The Blake Lilly Prize, named after the late Blake Lilly and given in his honor, recognizes SPS chapters and individuals who make a genuine effort to positively influence the attitudes of school children and the general public about physics. For example, many chapters perform something like a "Physics Circus," conduct classroom demonstrations, offer tutoring services for grades K-12, or assist with school science fairs. The Blake Lilly Prize is an opportunity to be publicly recognized for these types of physics outreach efforts.
Award at a Glance
- Several awards may be made each year
- Winners receive the three-volume set of The Feynman Lectures on Physics
- Awarded to chapters or individuals that engage in physics outreach activities and submit a report about the activity
- Applicants must be SPS chapters in good standing with the SPS national organization or individual members of the SPS national organization
- Chapter applicants must have a student project leader that is a member of the SPS national organization
- The individual applicant or project leader must complete an online application form located at https://aipsps.fluidreview.com no later than April 15 (if this date falls on a weekend, the application is due the following Monday)
- The application consists of three parts including:
- General information about the applicant or project leader
- A brief report of not more than two pages describing your outreach efforts, audience, and interaction with the audience
- A recommendation from the chapter advisor (the applicant must enter the advisor's name and email address in an online form, after which the advisor will receive an email with a link to a brief form)
- Optional: You may attach supporting material, such as photographs, programs, or newspaper articles, but they must be compiled into one document for uploading
What to Include in the Report?
Sometimes those who participate in your outreach event write thank you notes that are amusing and thought-provoking. Sometimes they will ask you profound questions—the very questions that drive science. Sometimes they will show their curiosity about the natural world in amazing and beautiful ways. Consider the feedback you received from your outreach efforts. What questions did they ask you? What anecdotal evidence exists that their interest in science was improved by your visit? What positive synergies developed between your physics department and the participants that may lead to fruitful collaborative efforts in the future? Please provide us with this kind of information, in addition to general information about who you interacted with, when, and how.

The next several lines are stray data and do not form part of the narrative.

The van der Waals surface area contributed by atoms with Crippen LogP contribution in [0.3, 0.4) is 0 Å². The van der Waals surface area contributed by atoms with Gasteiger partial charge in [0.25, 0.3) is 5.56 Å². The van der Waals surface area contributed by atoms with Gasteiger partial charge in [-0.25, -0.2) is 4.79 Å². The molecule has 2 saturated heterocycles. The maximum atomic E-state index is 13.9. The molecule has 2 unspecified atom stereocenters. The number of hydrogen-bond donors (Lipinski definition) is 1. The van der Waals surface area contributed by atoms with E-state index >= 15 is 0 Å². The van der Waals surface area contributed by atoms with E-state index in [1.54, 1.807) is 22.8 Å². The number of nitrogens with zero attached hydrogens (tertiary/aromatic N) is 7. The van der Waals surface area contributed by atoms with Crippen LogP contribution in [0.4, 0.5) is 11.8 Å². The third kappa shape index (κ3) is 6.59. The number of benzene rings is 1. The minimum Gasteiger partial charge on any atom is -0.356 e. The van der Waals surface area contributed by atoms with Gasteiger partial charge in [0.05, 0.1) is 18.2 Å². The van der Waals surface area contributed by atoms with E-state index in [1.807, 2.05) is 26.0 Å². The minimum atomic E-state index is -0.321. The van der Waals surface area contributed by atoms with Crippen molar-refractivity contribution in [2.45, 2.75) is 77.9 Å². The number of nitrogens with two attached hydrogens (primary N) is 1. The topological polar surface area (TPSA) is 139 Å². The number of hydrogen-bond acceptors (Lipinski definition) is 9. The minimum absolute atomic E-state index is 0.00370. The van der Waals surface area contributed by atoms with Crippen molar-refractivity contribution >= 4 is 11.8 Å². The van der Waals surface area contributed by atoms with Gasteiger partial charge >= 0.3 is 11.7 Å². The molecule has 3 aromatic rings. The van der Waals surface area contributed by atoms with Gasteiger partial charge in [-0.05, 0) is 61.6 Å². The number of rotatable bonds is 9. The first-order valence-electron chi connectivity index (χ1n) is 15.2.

From among the submissions, a panel of reviewers selects several of the most meritorious to receive a Blake Lilly Prize.
Details for Awardees
- Awardees are required to log back into the FluidReview system to upload a picture and input the press contacts at their institution in order to accept the award
- Upon acceptance of the award, The Feynman Lecture on Physics is sent to the SPS chapter or individual
- Because SPS may wish to use all or portions of entries in SPS publications, all entries become the property of the Society of Physics Students. When used in SPS publications, authorship of the entries will be cited
Why the Feynman Lectures?
Blake Lilly was a graduate student in atmospheric sciences at the University of Arizona when he died tragically from injuries sustained in an airplane crash. Among Blake's possessions were the three-volume set of The Feynman Lectures on Physics. Blake's family said the following:
"Feynman's real gift may have been that he made physics accessible to students like Blake, who have a compelling interest and commitment, but whose talent lay in diligence and hard, consistent study rather than in super intelligence. Feynman spoke to the ordinary student in Blake about the extraordinary beauty of physics."
Richard Feynman's celebrated Lectures were a source of great inspiration to Blake. Feynman enjoyed talking about physics with students. We have heard of SPS chapters inviting him to speak to students, and he would arrive under a pseudonym to keep faculty away. The last project on which he worked was a high school physics project in California.
Feynman also enjoyed talking about physics with the general public, and some of his published public lectures (such as QED) are classics for cutting through pomp and making matters simple and interesting. Thus it is fitting that The Feynman Lectures be given to chapters that are outstanding in physics outreach, as a symbol of effective physics communication. It is also fitting that the award be given in the name of Blake Lilly, who loved this kind of work. Although Blake passed from this life at the age of 25, it remains for us to finish the work he wanted to accomplish.
Please address questions related to this award to SPS-Programs@aip.org.